News of the Day:
Off the cliff
Craig Medred, September 9, 2020
The invisible, pandemic coronavirus SARS-CoV-2 has gone after the three-legged stool of Alaska’s private sector economy like a big, angry beaver, according to the Alaska Department of Labor.
“As of mid-July, only four states’ (job declines) were steeper than Alaska’s,” observed Dan Robinson, the agency’s chief of research and analysis. “The grimmest job picture was in Hawaii, still down 16.2 percent from July 2019 levels. New York had the next-largest loss at 13.7 percent, followed by Massachusetts at 12 percent and Vermont at 11.8 percent.”
The only good news is that Alaska isn’t Hawaii.
New Analysis Shows Ban on Leasing and Development on Federal Lands and Waters Would Threaten U.S. Energy Security, American Jobs and Environmental Progress
American Petroleum Institute, September 10, 2020
The American Petroleum Institute (API) today released a new analysis warning of negative consequences from a proposed ban on federal leasing on natural gas and oil development on public lands and waters. The analysis projects that a ban would shift the U.S. to foreign energy sources, cost nearly one million American jobs, increase CO2 emissions and reduce revenue that funds education and key conservation programs.
America’s energy security would be at risk:
- By 2030, offshore production for natural gas would decrease by 68 percent and for oil by 44 percent.
- U.S. oil imports from foreign sources would increase by 2 million barrels a day.
- Through 2030, the U.S. would spend $500 billion more on energy from foreign suppliers.
The U.S. economy would take a hit:
- U.S. GDP would decline by a cumulative $700 billion through 2030.
- Over $9 billion in government revenue, including funding for state education and conservation programs, would be at risk.
Nearly one million jobs would be lost by 2022, with top production-states suffering significant losses.
- Texas would lose nearly 120,000 jobs.
- New Mexico would lose over 62,000 jobs.
- Wyoming would lose over 33,000 jobs.
No new LNG projects approved in 2020 – for the first time in two decades?
Ekaterina Kravtsova, Scott DiSavino, Reuters, September 8, 2020
No new liquefied natural gas (LNG) export projects could be approved this year for the first time in at least two decades, banking and industry sources said, after the COVID-19 pandemic drove down energy demand and knocked prices to all-time lows. In a stark contrast to last year’s record level of approvals for LNG production plants, 2020’s dramatic oil and gas price drop has forced companies to delay decisions on new projects and write down investments in existing plants. The last year in which no new LNG exports plants were approved was 1998, consultancy Wood Mackenzie told Reuters, while the International Energy Agency estimated it was at least two decades ago.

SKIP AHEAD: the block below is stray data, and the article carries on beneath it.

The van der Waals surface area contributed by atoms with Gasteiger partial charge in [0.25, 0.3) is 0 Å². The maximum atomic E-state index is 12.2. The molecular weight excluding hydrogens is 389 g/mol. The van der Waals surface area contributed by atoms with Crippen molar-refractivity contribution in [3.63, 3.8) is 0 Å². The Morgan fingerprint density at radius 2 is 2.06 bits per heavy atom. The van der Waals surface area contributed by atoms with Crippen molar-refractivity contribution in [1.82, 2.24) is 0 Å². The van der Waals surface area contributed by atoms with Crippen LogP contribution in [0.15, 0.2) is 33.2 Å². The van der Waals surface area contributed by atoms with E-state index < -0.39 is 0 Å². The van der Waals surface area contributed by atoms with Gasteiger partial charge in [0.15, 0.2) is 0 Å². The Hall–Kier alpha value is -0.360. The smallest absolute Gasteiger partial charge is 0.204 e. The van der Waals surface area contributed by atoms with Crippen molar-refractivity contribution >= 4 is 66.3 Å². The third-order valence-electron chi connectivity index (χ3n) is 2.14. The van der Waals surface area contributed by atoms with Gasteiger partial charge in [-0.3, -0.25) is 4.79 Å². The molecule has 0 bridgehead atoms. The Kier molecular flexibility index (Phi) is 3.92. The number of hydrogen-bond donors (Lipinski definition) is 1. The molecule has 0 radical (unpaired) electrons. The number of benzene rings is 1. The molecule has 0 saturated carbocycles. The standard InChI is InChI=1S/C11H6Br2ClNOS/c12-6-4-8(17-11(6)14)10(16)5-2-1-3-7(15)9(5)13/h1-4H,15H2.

Tectonic cuts new lands deal with Doyon
Shane Lasley, North of 60 Mining News, September 4, 2020
Tectonic Metals Inc. has cut a deal with Doyon Ltd. that significantly expands its gold exploration properties in Alaska’s Goodpaster Mining District and strengthens its mutually beneficial partnership with the Interior Alaska Native regional corporation. “We are committed to our goal of finding the next Alaskan gold mine and providing economic and social benefits to the communities in which we work and operate,” said Tectonic Metals President and CEO Tony Reda. Under an agreement announced on Sept. 2, Tectonic has entered into a long-term exploration, development, and production lease on 65,600 acres of Doyon lands adjacent to or near its Tibbs gold project in the Goodpaster District.
UN anti-racial discrimination committee questions ANWR drilling decision
Grant Robinson, KTUU, September 8, 2020
A United Nations committee is questioning the way the U.S. Government issued a decision to advance oil and gas leases in the Arctic National Wildlife Refuge.
Last month’s Record of Decision outlined the federal government’s plan to auction oil and gas leases in approximately 1.5 million acres of the Arctic National Wildlife Refuge. The lands are considered sacred by the Gwich’in people, who depend on the porcupine caribou herd, which calves in the Coastal Plain.
In August, the chair of the United Nations’ Committee on the Elimination of Racial Discrimination wrote to the U.S. representative at the U.N., Andrew Bremberg, requesting the United States look into a number of requests concerning drilling in ANWR, including measures taken to “guarantee the respect of the right to consultation and to free, prior and informed consent of the Gwich’in indigenous peoples,” and “effectively protect the sacred sites of indigenous peoples.”